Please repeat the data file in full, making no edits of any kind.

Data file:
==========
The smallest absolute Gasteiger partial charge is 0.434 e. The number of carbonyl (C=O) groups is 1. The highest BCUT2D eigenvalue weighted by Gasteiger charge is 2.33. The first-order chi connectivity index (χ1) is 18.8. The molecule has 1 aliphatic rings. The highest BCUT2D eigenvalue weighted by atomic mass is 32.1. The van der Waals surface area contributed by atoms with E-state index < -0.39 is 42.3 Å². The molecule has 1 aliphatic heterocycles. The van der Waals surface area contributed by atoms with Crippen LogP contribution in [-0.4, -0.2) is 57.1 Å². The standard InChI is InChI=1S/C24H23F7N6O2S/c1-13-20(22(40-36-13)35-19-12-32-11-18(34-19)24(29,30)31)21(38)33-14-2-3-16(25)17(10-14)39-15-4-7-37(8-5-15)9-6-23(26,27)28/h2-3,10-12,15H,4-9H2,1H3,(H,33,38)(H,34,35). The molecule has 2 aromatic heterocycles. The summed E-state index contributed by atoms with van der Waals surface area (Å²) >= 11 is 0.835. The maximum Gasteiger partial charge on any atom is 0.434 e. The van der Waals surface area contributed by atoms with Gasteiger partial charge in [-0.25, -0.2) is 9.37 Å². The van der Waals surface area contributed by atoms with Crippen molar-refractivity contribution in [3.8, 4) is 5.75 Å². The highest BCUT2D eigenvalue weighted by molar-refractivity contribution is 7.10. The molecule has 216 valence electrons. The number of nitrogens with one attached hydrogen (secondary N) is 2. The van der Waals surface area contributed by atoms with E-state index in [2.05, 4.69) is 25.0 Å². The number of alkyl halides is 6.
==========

The smallest absolute Gasteiger partial charge is 0.434 e. The number of carbonyl (C=O) groups is 1. The highest BCUT2D eigenvalue weighted by Gasteiger charge is 2.33. The first-order chi connectivity index (χ1) is 18.8. The molecule has 1 aliphatic rings. The highest BCUT2D eigenvalue weighted by atomic mass is 32.1. The van der Waals surface area contributed by atoms with E-state index < -0.39 is 42.3 Å². The molecule has 1 aliphatic heterocycles. The van der Waals surface area contributed by atoms with Crippen LogP contribution in [-0.4, -0.2) is 57.1 Å². The standard InChI is InChI=1S/C24H23F7N6O2S/c1-13-20(22(40-36-13)35-19-12-32-11-18(34-19)24(29,30)31)21(38)33-14-2-3-16(25)17(10-14)39-15-4-7-37(8-5-15)9-6-23(26,27)28/h2-3,10-12,15H,4-9H2,1H3,(H,33,38)(H,34,35). The molecule has 2 aromatic heterocycles. The summed E-state index contributed by atoms with van der Waals surface area (Å²) >= 11 is 0.835. The maximum Gasteiger partial charge on any atom is 0.434 e. The van der Waals surface area contributed by atoms with Gasteiger partial charge in [-0.25, -0.2) is 9.37 Å². The van der Waals surface area contributed by atoms with Crippen molar-refractivity contribution in [3.8, 4) is 5.75 Å². The highest BCUT2D eigenvalue weighted by molar-refractivity contribution is 7.10. The molecule has 216 valence electrons. The number of nitrogens with one attached hydrogen (secondary N) is 2. The van der Waals surface area contributed by atoms with E-state index in [2.05, 4.69) is 25.0 Å². The number of alkyl halides is 6.